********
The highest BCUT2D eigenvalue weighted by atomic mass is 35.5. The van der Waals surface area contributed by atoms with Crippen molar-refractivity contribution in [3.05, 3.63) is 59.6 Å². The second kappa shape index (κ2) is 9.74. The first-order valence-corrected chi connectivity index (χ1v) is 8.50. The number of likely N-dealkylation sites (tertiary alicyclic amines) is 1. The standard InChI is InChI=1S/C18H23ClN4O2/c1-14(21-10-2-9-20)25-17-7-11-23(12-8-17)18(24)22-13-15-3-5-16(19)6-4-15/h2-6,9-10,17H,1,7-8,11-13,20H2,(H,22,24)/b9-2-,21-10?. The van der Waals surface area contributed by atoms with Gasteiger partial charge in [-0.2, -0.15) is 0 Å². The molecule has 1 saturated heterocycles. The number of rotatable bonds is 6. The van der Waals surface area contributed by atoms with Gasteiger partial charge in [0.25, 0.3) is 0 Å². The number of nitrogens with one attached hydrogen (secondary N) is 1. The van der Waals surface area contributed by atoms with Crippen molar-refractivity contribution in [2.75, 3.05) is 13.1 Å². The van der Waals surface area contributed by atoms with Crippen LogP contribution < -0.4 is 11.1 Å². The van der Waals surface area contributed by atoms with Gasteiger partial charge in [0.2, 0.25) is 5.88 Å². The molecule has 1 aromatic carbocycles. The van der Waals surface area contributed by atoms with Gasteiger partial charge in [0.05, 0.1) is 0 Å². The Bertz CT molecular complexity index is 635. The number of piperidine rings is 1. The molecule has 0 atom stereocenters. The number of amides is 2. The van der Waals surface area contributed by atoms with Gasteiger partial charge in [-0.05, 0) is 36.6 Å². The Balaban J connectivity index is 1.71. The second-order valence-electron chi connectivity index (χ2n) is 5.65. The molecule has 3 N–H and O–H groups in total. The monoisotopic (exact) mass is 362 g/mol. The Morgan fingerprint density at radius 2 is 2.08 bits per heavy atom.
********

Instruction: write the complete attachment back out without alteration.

The highest BCUT2D eigenvalue weighted by atomic mass is 35.5. The van der Waals surface area contributed by atoms with Crippen molar-refractivity contribution in [3.05, 3.63) is 59.6 Å². The second kappa shape index (κ2) is 9.74. The first-order valence-corrected chi connectivity index (χ1v) is 8.50. The number of likely N-dealkylation sites (tertiary alicyclic amines) is 1. The standard InChI is InChI=1S/C18H23ClN4O2/c1-14(21-10-2-9-20)25-17-7-11-23(12-8-17)18(24)22-13-15-3-5-16(19)6-4-15/h2-6,9-10,17H,1,7-8,11-13,20H2,(H,22,24)/b9-2-,21-10?. The van der Waals surface area contributed by atoms with Gasteiger partial charge in [-0.2, -0.15) is 0 Å². The molecule has 1 saturated heterocycles. The number of rotatable bonds is 6. The van der Waals surface area contributed by atoms with Gasteiger partial charge in [0.25, 0.3) is 0 Å². The number of nitrogens with one attached hydrogen (secondary N) is 1. The van der Waals surface area contributed by atoms with Crippen molar-refractivity contribution in [2.75, 3.05) is 13.1 Å². The van der Waals surface area contributed by atoms with Crippen LogP contribution < -0.4 is 11.1 Å². The van der Waals surface area contributed by atoms with Gasteiger partial charge in [0.2, 0.25) is 5.88 Å². The molecule has 1 aromatic carbocycles. The van der Waals surface area contributed by atoms with Gasteiger partial charge in [0.05, 0.1) is 0 Å². The Bertz CT molecular complexity index is 635. The number of piperidine rings is 1. The molecule has 0 atom stereocenters. The number of amides is 2. The van der Waals surface area contributed by atoms with Gasteiger partial charge in [-0.05, 0) is 36.6 Å². The Balaban J connectivity index is 1.71. The second-order valence-electron chi connectivity index (χ2n) is 5.65. The molecule has 3 N–H and O–H groups in total. The monoisotopic (exact) mass is 362 g/mol. The Morgan fingerprint density at radius 2 is 2.08 bits per heavy atom.